Former IRS Commissioner Doug Shulman isn't overly concerned about this study's findings about tax revenues generated each year.
"There's $3 trillion of taxes that are brought in. The corporate taxes bring in about 10 percent of that," explained Shulman. "Even when a company inverts, they're still paying some U.S. tax on their U.S. operations. They're just out of the U.S. tax net. They're not going to be paying on worldwide operations in the U.S."
Read MoreLew calls for sweeping business tax reform
While President Barack Obama and both parties in Congress agree that the way forward is to lower the corporate tax rate, Bernstein said he believes that tactic can't be the only solution, because the U.S. could never afford to go low enough to beat a country like Ireland, for instance, which boasts a 12.5 percent corporate tax rate.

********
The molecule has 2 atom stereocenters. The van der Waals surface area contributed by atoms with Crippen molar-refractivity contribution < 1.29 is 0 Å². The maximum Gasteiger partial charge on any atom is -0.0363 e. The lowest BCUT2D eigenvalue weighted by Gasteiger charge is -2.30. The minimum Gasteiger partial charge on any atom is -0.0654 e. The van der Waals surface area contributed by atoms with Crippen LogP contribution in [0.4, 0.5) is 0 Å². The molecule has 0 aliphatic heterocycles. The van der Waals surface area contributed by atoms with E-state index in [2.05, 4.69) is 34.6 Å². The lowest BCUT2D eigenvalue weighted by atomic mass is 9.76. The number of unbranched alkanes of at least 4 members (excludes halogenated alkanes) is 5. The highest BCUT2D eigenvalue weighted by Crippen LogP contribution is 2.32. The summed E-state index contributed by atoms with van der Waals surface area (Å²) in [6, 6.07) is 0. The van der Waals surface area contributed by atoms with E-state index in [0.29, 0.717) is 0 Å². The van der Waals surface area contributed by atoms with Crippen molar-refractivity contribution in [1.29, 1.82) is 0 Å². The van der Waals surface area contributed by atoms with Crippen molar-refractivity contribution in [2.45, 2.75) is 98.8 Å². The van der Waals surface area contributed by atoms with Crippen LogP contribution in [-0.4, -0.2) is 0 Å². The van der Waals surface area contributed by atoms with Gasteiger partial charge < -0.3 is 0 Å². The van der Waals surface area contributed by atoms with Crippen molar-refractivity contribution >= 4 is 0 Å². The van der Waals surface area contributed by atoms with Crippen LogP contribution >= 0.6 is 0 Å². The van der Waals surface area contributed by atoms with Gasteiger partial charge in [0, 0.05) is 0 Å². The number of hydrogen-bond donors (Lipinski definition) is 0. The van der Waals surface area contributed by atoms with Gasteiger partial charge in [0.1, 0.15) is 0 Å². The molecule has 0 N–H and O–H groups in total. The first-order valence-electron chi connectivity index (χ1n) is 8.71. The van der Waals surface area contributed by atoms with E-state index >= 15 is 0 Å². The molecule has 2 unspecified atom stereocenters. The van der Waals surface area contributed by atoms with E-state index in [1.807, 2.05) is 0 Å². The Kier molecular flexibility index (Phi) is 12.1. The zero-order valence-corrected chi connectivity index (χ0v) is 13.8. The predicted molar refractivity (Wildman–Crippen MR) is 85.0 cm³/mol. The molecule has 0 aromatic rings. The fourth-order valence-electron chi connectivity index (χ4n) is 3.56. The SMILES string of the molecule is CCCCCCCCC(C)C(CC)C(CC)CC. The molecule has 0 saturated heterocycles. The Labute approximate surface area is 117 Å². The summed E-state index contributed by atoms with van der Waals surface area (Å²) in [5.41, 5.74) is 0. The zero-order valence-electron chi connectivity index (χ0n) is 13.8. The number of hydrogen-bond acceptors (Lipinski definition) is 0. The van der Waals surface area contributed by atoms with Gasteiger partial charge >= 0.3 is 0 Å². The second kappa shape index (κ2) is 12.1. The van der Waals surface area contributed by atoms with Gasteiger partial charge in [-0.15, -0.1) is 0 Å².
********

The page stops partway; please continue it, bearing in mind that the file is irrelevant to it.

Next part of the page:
"We need to do something else to discourage inversions," Bernstein said. "I think the best way to go would be to change the requirement in terms of shareholdings so that instead of the current shareholders continuing to own 80 percent combined value of the new company, it should be moved to 50 percent."
— By CNBC's Marqui Mapp